How a passion for his whisky bottle collection inspired a business plan for buying and selling casks...
Little did Cask Trade MD Simon Aron know that a small dram of Chivas Regal with his father would spark a huge interest in discovering whisky, a passion for collecting bottles, and eventually the creation of a marketplace for buying and selling casks.
“My first taste would have been with my father when I was 18 or 19 years old. It was a dram of Chivas as that was what my Dad used to drink, I liked it immediately. I never really liked coke so didn’t drink it with a mixer, although I thought Canadian Club with American Ginger Ale was very nice. My Dad had a habit that before he would fly he would always get a whisky and ginger ale; I remember how he would say to me how sweet Canadian whisky was compared to Scottish whisky and go through the different flavours with me,” remembers Simon.
Fast forward over three decades and Simon has now been running Cask Trade for more than three years. However, it was his passion for collecting bottles that led him here. “I started collecting a series of whiskies called the First Cask. I bought one bottle and the guy said to me we are going to do a whole series of these. I bought the entire collection of 60-70 whiskies. One came out every month, it was an adult collectible much like children would collect magazines or toys,” says Simon who explains each bottle was numbered and from individual casks.
He adds: “I’ve still got every single one, they are in storage. That’s what gave me the taste for collecting. I would buy two bottles of each, one to drink and the other to keep. They were mostly from distilleries I had never heard of.” Bottle purchases led Simon onto distillery visits and tours of Speyside, Islay and the Highlands in Scotland.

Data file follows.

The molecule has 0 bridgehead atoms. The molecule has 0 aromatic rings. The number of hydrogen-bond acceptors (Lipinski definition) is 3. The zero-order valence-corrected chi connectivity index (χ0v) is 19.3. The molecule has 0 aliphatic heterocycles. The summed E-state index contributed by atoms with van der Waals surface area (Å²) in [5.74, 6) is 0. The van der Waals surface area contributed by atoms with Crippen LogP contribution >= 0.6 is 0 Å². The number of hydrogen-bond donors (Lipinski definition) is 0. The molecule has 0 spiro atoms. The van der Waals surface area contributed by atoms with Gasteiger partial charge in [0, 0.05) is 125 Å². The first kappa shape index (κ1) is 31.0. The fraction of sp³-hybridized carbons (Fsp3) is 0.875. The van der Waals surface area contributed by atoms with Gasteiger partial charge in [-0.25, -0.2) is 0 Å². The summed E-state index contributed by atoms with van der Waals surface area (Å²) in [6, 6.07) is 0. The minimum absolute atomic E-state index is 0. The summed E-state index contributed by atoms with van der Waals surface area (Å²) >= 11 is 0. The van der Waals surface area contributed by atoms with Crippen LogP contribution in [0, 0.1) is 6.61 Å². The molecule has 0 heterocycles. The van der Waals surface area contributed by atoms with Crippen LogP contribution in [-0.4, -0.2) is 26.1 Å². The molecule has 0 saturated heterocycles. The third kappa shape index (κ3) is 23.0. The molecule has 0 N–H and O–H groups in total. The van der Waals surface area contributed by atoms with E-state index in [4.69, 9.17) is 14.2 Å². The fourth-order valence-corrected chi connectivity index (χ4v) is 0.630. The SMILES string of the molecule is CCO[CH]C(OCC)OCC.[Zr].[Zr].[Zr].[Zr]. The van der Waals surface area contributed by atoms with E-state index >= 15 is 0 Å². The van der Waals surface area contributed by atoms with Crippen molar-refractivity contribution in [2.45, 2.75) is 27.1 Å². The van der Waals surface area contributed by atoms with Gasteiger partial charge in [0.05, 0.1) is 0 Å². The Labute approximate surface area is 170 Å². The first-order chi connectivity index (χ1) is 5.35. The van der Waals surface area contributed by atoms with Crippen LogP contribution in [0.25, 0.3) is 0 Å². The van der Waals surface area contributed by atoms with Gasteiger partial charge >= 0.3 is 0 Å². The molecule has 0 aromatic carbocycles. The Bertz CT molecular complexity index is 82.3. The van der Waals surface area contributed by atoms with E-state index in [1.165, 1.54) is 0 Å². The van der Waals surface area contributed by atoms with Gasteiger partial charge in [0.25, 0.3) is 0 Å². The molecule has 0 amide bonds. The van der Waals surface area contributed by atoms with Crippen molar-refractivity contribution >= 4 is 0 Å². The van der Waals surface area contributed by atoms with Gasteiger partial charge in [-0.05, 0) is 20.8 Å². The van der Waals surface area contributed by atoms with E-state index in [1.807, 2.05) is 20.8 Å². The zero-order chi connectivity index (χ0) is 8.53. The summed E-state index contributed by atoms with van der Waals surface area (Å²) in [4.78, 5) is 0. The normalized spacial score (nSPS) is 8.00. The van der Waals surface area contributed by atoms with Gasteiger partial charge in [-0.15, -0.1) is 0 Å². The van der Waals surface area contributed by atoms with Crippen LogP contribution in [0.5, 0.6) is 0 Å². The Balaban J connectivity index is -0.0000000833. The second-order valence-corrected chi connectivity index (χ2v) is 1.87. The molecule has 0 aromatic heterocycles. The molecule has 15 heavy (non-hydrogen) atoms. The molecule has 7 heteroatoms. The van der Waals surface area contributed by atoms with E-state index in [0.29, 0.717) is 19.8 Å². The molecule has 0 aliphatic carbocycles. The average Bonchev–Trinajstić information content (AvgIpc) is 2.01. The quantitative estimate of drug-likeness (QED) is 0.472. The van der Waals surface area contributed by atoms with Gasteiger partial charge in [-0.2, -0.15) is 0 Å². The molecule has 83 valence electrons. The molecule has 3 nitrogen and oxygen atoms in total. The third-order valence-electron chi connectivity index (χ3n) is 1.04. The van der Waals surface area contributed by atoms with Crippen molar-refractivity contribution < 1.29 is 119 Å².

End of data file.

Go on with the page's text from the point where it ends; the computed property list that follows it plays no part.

At this time Simon was mainly buying from wine companies and a few shops he knew in London including the Cadenhead’s Whisky Shop opposite Royal Opera House and Royal Mile Whiskies.
Then came the auctions… “I came across the first auction site, which I believe was in Germany,” says Simon, who adds: “I would be watching the auction site, plus eBay; in the early days of eBay you could find some real bargains. You would genuinely get people clearing an old bar out and putting bottles on there and I could get some unbelievably old whisky which was a bargain. It was a wonderful source for whisky.”
Simon explains: “Like any collector, I was always drawn to a series. You could buy one-offs, but I liked a series. As natural as possible, not tampered with or watered down. If I could find natural, cask-strength whisky, that was good, and anything with a number on it I knew was a limited release. I remember buying my first bottle of Signatory and still buy them today. It’s wonderful and I must have hundreds and hundreds of bottles of them. I loved Cadenhead’s, I thought it was amazing whisky and bought one every time they would come out.”
“The other thing I learned was that there were a lot of closed distilleries and someone suggested I should look at them, because they were never going to make whisky again. So I started buying bottles from closed distilleries and that’s probably the best piece of advice I was ever given,” says Simon.
An obsession with collecting
Simon stopped counting when his collection reached 3,000 bottles. Simon explains: “It’s no more of an obsession for me than any other collector. Whether collecting stamps or very old, rare, gold coins. You want to have one of everything in the collection and the ones you don’t have, you know what they are, and you try and buy the whole lot.” As the collection grew, so did his knowledge, and experts wised up to the popularity of creating a series of limited-edition whiskies.
The appeal for Simon was the variety of whiskies that now expanded well beyond Scotland. The intrigue of different expressions or the first release from a new distillery kept Simon’s interest. “There was another series of bottles called Rare Malts curated by Ulf Buxrud. He’s a wonderful guy, and actually a customer. Again, it was an individual series from different distilleries all over Scotland. I started collecting and of course, I was obsessed until I got all of them. It was the most amazing collection curated by Ulf and he picked the rarest of rarest malts. I had to have it,” remembers Simon who says he’s never lost the bug for collecting.
The first cask